Top of the World

Firstly – an apology for the recent lack of blog posts! I can safely say that it’s been a little bit busy!! Not so long ago I was in Newcastle at the Northern Grid conference; talking about ICT and inclusion. Then last week I had a whirlwind trip to London to pick up a TES Award where I got to put on a posh frock and chat to a lot of great people, including the famous Mr Thorne of ‘Mr Thorne Does Phonics‘ fame. It was a fantastic event and everybody I came across was really lovely, so I’ve got to say a big thank you to the TES team – you guys rock! Anyway, apart from the great excitement of the TES awards I had a few things that were going on just before and then just after: namely TeachMeet ThinkBig and Reflect and Share. Here’s a short report on each.

TeachMeet ThinkBig was small but perfectly formed. Due to the change of date we managed to clash with a few other things that were on but we managed to have a great time in any case. It was fairly amazing that anyone got to take part – our network crashed at 10am that morning and was still not working properly at 3pm. We managed it though and, thanks to the team at NGFL Cymru, it got streamed as well. Because we were in a fairly informal setting we managed to forget about the camera and have quite long discussions among ourselves – I’m sorry if this spoilt anyone’s viewing pleasure but there were a few newbies there and lots of questions were asked in between presentations. We had a number of virtual presentation from some great people I’ve got to know through Twitter, including this one from Mike McSharry (which had all of the attendees scribbling notes furiously), a couple from Alessio Bernardelli (including this one on using mind mapping properly) and a fantastic presentation on thinking skills in science from Claire Lotriet (there were many more great vidoes and I will add details to the wiki soon). We also had some interesting live presentations from Dave Stacey, who had some interesting ideas on how to use a text book, and Rosemary Davies, who shared a load of free web tools and talked about using Edmodo as a learning platform. I also gave a few presentations, mainly showing people a few things they may not have seen. One included a new variation of the old traffic light fans (I’ll talk about this at a later date in full) and later on I demonstrated 2Connect and explained why it’s such a great program for developing mind mapping in younger pupils or those with ALN. I also shared a few ideas that I’ve posted on here that I felt linked in with other presentations, especially ones that allowed for a bit of creativity or supported what was said in the presentations. In fact I probably talked way too much…(and that’s hardly ever the case).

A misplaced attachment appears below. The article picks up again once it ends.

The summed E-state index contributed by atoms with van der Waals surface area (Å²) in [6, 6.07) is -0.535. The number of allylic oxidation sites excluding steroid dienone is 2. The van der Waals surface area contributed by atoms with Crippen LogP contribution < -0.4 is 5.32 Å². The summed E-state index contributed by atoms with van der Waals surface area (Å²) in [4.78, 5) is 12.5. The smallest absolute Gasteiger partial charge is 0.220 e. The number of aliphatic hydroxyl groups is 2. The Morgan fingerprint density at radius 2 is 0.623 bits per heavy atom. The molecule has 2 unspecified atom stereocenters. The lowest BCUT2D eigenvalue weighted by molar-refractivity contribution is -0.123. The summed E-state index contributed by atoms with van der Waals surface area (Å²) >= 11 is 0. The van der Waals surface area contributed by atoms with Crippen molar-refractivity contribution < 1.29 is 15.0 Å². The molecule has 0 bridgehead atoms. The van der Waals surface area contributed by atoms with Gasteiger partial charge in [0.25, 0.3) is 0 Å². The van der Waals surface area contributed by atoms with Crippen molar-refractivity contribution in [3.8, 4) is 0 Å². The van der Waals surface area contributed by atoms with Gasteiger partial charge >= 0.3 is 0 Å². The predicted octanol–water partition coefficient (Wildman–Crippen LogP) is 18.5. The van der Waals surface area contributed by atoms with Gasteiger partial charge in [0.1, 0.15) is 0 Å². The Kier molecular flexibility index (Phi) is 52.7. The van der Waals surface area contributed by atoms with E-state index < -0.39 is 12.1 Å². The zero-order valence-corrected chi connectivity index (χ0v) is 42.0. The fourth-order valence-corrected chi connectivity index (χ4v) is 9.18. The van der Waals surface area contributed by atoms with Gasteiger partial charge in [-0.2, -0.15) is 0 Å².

Of course the Reflect and Share session, which took place on Wednesday, was quite different, This involved Year 6 pupils sharing their ideas about their learning and resources and activities they thought were worthwhile and eahc child involved made their own presentation or gave a demo to the staff who attended. We had presentation on a whole range of activities including developing problem solving skills by using Machinarium, using unusual images to inspire poetry, movement in art (inspired by work on Jackson Pollock), developing writing skills using Myst, using Wordle and other word based ideas and creating music using Incredibox and Isle of Tune (which I’ve talked about here). I don’t want to miss any presentations out here (pupils were brilliant and every presentation had something to offer) so the others were about the use of ebooks in the classroom (highlighting the books we have from Rising Stars), using Purple Mash at home and in class (everyone seems constantly amazed by how much content is available through it), using BlockCAD lego to link to DT, Prezi, Primary Pad and Primary Wall (this included live demos – staff were very impressed), our school library, how after school clubs have helped pupils improve skills, using Class Pet in class and at home (especially the maths activities), learning logs and Pivot Stick Figure. I was really proud of all of the pupils who took part (twenty one in all) but what I felt was truly fantastic was the way they had obviously taken on board things I had shown them or introduced them to and then taken it in their own direction. Hopefully it’s the sort of event that will take off in other areas – it was certainly worthwhile!